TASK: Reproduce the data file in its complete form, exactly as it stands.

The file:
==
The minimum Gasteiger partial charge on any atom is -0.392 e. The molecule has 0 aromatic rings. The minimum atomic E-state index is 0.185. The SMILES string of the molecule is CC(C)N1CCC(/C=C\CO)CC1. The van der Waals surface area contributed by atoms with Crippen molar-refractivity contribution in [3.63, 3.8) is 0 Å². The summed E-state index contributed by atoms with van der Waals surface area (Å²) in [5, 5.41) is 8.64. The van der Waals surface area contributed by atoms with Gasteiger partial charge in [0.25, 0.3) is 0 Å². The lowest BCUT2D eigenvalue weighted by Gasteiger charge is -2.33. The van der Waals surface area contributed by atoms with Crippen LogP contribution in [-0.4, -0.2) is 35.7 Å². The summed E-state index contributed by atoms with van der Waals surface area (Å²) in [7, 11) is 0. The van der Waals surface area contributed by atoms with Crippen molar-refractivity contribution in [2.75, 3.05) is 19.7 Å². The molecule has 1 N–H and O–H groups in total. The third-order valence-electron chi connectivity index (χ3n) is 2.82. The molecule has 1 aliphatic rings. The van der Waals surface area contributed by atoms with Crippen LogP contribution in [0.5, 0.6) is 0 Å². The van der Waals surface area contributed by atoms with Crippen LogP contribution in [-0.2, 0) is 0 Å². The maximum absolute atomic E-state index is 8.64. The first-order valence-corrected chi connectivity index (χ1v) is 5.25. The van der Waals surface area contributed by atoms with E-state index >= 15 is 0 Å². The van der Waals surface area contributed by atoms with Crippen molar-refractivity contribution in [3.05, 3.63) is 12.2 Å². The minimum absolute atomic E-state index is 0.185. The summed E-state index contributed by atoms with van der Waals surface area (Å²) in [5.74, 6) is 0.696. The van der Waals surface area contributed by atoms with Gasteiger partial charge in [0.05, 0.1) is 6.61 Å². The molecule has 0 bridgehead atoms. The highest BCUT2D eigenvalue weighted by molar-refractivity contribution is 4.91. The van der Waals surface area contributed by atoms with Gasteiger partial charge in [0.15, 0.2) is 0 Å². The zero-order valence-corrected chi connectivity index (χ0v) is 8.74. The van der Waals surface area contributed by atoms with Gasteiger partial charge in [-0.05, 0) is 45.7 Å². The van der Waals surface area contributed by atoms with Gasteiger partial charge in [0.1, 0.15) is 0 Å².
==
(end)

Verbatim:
The minimum Gasteiger partial charge on any atom is -0.392 e. The molecule has 0 aromatic rings. The minimum atomic E-state index is 0.185. The SMILES string of the molecule is CC(C)N1CCC(/C=C\CO)CC1. The van der Waals surface area contributed by atoms with Crippen molar-refractivity contribution in [3.63, 3.8) is 0 Å². The summed E-state index contributed by atoms with van der Waals surface area (Å²) in [5, 5.41) is 8.64. The van der Waals surface area contributed by atoms with Gasteiger partial charge in [0.25, 0.3) is 0 Å². The lowest BCUT2D eigenvalue weighted by Gasteiger charge is -2.33. The van der Waals surface area contributed by atoms with Crippen LogP contribution in [-0.4, -0.2) is 35.7 Å². The summed E-state index contributed by atoms with van der Waals surface area (Å²) in [7, 11) is 0. The van der Waals surface area contributed by atoms with Crippen molar-refractivity contribution in [2.75, 3.05) is 19.7 Å². The molecule has 1 N–H and O–H groups in total. The third-order valence-electron chi connectivity index (χ3n) is 2.82. The molecule has 1 aliphatic rings. The van der Waals surface area contributed by atoms with Crippen LogP contribution in [0.5, 0.6) is 0 Å². The van der Waals surface area contributed by atoms with Crippen LogP contribution in [-0.2, 0) is 0 Å². The maximum absolute atomic E-state index is 8.64. The first-order valence-corrected chi connectivity index (χ1v) is 5.25. The van der Waals surface area contributed by atoms with E-state index >= 15 is 0 Å². The van der Waals surface area contributed by atoms with Crippen molar-refractivity contribution in [3.05, 3.63) is 12.2 Å². The minimum absolute atomic E-state index is 0.185. The summed E-state index contributed by atoms with van der Waals surface area (Å²) in [5.74, 6) is 0.696. The van der Waals surface area contributed by atoms with Gasteiger partial charge in [0.05, 0.1) is 6.61 Å². The molecule has 0 bridgehead atoms. The highest BCUT2D eigenvalue weighted by molar-refractivity contribution is 4.91. The van der Waals surface area contributed by atoms with Gasteiger partial charge in [0.15, 0.2) is 0 Å². The zero-order valence-corrected chi connectivity index (χ0v) is 8.74. The van der Waals surface area contributed by atoms with Gasteiger partial charge in [-0.05, 0) is 45.7 Å². The van der Waals surface area contributed by atoms with Gasteiger partial charge in [0.1, 0.15) is 0 Å².